Spring Fly Fishing
It felt like spring here in Colorado today. After a dreary, cold, rainy morning, the skies cleared and it turned into a beautiful 65 degree day, and it’s only supposed to get better for the next few days. I mentioned last night that I am anxious to get out to one of my favorite lakes this weekend, but I am having second thoughts about that. I am thinking maybe one of my favorite rivers instead, like maybe the South Platte in Waterton Canyon, which is only a ten minute drive from my house. I will have to see how some things go on Friday, and Saturday my son has a lacrosse game in the middle of the afternoon, so I’ll have to play things as they evolve.
April is one of the best times for fishing here, and in other locals similar to where I live. The bass fishing will pick up soon, and the trout fishing will be at its best before the spring runoff starts. For those that don’t know what spring runoff is, it’s when the streams and rivers become flooded with the snow melt coming from the high mountains. This year the snowpack is lower than average, so the runoff should be over by mid June. The year before last we had so much snow in the mountains that the runoff didn’t end until late July. Either situation is not good for the fish; they are programmed to breed their young at a certain time of year, just like any other wild animal, and the adverse conditions of drought or flood will affect the next year’s crop of fish.
Regardless of the snowpack, April is a good month to get out on a river as the snow is still high in the mountains. Nymph action will be good with pheasant tails, bead head Prince nymphs, gold-ribbed hare’s ears, and some stonefly patterns as your lead fly, and a small black copper john, small olive pheasant tail, or zebra midge as your second fly. One thing to keep in mind is the development stage of aquatic life at this time of the year and how the levels of sunlight affect the body color of some insects, like blue wing olive larvae that may be a lighter color of olive right now. But that’s really only for particularly finicky fish if you fish a heavily pressured area, which a lot of people do in the spring.
As the days and the water temperature continue to warm, emerger patterns will be effective. My favorites are the Barr’s Emerger, RS-2, and a few special ones I have created on my own that I have no name for. At this time of year I still fish an emerger as the second fly behind a bead head nymph, but I will adjust the depth of the flies with my strike indicator as needed to find the right depth for the feeding fish. For those who may not have a preference or are new to fly fishing, I highly recommend adjustable strike indicators, not the kinds that stick onto your line with adhesive as they can’t be easily adjusted to change your fly depth. Being able to change your fly depth is one of the most important details about fly fishing success.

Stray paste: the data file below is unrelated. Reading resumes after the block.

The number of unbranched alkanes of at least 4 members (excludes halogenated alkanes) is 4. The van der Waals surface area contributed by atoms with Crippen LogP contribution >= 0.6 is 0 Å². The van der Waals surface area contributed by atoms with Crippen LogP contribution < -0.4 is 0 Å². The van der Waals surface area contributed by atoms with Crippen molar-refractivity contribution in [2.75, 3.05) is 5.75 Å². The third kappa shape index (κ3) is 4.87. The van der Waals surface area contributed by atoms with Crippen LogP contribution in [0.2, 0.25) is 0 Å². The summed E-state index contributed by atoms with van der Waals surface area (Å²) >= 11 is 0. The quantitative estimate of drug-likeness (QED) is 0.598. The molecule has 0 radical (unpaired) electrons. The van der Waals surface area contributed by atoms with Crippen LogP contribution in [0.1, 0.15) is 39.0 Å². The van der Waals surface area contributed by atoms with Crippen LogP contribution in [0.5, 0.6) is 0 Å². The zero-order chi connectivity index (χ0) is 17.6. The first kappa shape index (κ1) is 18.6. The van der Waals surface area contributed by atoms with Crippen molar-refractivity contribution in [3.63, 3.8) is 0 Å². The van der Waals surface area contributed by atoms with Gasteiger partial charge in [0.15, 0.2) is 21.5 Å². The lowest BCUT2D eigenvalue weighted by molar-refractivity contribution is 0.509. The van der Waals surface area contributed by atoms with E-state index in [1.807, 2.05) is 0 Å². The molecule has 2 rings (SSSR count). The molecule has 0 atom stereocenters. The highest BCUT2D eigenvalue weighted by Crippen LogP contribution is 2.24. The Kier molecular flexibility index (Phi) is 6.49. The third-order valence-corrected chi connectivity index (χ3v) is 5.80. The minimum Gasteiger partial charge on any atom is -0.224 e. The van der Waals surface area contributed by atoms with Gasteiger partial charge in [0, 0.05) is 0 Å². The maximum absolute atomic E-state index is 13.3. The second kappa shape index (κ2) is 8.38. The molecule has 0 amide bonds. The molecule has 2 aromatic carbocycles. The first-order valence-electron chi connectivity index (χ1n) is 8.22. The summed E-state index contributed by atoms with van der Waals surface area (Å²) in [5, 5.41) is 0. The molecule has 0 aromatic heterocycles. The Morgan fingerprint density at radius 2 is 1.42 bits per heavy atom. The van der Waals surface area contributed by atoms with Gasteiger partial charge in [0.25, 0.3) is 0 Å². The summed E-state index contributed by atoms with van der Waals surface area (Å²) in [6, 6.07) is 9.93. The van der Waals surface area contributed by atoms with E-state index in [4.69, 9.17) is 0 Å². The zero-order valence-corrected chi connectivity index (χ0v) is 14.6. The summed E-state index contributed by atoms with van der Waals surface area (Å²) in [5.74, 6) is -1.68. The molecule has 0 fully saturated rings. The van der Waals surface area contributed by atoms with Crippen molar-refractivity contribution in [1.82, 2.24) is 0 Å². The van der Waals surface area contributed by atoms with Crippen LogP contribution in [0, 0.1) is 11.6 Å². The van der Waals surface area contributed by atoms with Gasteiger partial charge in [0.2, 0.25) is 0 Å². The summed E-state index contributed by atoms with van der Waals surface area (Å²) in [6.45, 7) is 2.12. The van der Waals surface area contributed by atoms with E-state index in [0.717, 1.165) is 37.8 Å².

Finally, the conditions will come and go with the weather this time of year, but dry fly fishing will be a good option in the coming month, especially into the first few weeks in May. It is an amazing thing to witness as the hatches begin in lower elevations, and then travel up a river almost daily. The Arkansas River in Colorado is well known for its Mother’s Day hatch of caddis flies at that time of year, literally creating clouds of bugs coming off the water. The only problem is getting a fish to be attracted to your fly when there are a bazillion of the real things right in front of them.
Now that I have written this, I really want to get out on a river this weekend, we’ll see how things go. At some point I have a house and yard to take care of instead of chasing fish and getting ready for turkey season. I think I need a maid or something.